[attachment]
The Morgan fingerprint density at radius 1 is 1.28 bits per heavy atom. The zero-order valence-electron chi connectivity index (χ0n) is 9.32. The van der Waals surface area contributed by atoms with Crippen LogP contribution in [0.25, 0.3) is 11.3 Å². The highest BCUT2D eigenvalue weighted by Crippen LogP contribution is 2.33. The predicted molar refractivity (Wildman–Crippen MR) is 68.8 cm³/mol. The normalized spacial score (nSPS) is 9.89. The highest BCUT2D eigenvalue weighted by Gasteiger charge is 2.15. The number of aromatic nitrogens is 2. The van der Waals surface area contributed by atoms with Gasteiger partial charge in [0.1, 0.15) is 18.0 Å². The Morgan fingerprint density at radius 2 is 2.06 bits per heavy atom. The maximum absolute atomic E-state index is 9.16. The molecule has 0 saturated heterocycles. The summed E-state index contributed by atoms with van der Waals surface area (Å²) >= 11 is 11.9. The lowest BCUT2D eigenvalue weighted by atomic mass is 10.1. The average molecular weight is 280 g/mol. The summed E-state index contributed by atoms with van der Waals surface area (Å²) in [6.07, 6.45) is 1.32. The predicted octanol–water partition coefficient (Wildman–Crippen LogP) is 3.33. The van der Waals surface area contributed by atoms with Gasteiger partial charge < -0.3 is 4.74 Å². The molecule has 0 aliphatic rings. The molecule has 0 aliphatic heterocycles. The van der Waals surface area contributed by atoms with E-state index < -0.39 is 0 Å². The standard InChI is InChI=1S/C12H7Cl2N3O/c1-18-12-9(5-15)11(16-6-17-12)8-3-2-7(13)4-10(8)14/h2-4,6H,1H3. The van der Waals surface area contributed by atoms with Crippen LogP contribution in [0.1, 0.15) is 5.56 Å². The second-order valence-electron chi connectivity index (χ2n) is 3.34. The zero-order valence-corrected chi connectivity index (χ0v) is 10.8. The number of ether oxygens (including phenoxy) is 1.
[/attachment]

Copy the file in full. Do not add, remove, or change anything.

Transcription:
The Morgan fingerprint density at radius 1 is 1.28 bits per heavy atom. The zero-order valence-electron chi connectivity index (χ0n) is 9.32. The van der Waals surface area contributed by atoms with Crippen LogP contribution in [0.25, 0.3) is 11.3 Å². The highest BCUT2D eigenvalue weighted by Crippen LogP contribution is 2.33. The predicted molar refractivity (Wildman–Crippen MR) is 68.8 cm³/mol. The normalized spacial score (nSPS) is 9.89. The highest BCUT2D eigenvalue weighted by Gasteiger charge is 2.15. The number of aromatic nitrogens is 2. The van der Waals surface area contributed by atoms with Gasteiger partial charge in [0.1, 0.15) is 18.0 Å². The Morgan fingerprint density at radius 2 is 2.06 bits per heavy atom. The maximum absolute atomic E-state index is 9.16. The molecule has 0 saturated heterocycles. The summed E-state index contributed by atoms with van der Waals surface area (Å²) >= 11 is 11.9. The lowest BCUT2D eigenvalue weighted by atomic mass is 10.1. The average molecular weight is 280 g/mol. The summed E-state index contributed by atoms with van der Waals surface area (Å²) in [6.07, 6.45) is 1.32. The predicted octanol–water partition coefficient (Wildman–Crippen LogP) is 3.33. The van der Waals surface area contributed by atoms with Gasteiger partial charge < -0.3 is 4.74 Å². The molecule has 0 aliphatic rings. The molecule has 0 aliphatic heterocycles. The van der Waals surface area contributed by atoms with E-state index < -0.39 is 0 Å². The standard InChI is InChI=1S/C12H7Cl2N3O/c1-18-12-9(5-15)11(16-6-17-12)8-3-2-7(13)4-10(8)14/h2-4,6H,1H3. The van der Waals surface area contributed by atoms with Crippen LogP contribution in [0.1, 0.15) is 5.56 Å². The second-order valence-electron chi connectivity index (χ2n) is 3.34. The zero-order valence-corrected chi connectivity index (χ0v) is 10.8. The number of ether oxygens (including phenoxy) is 1.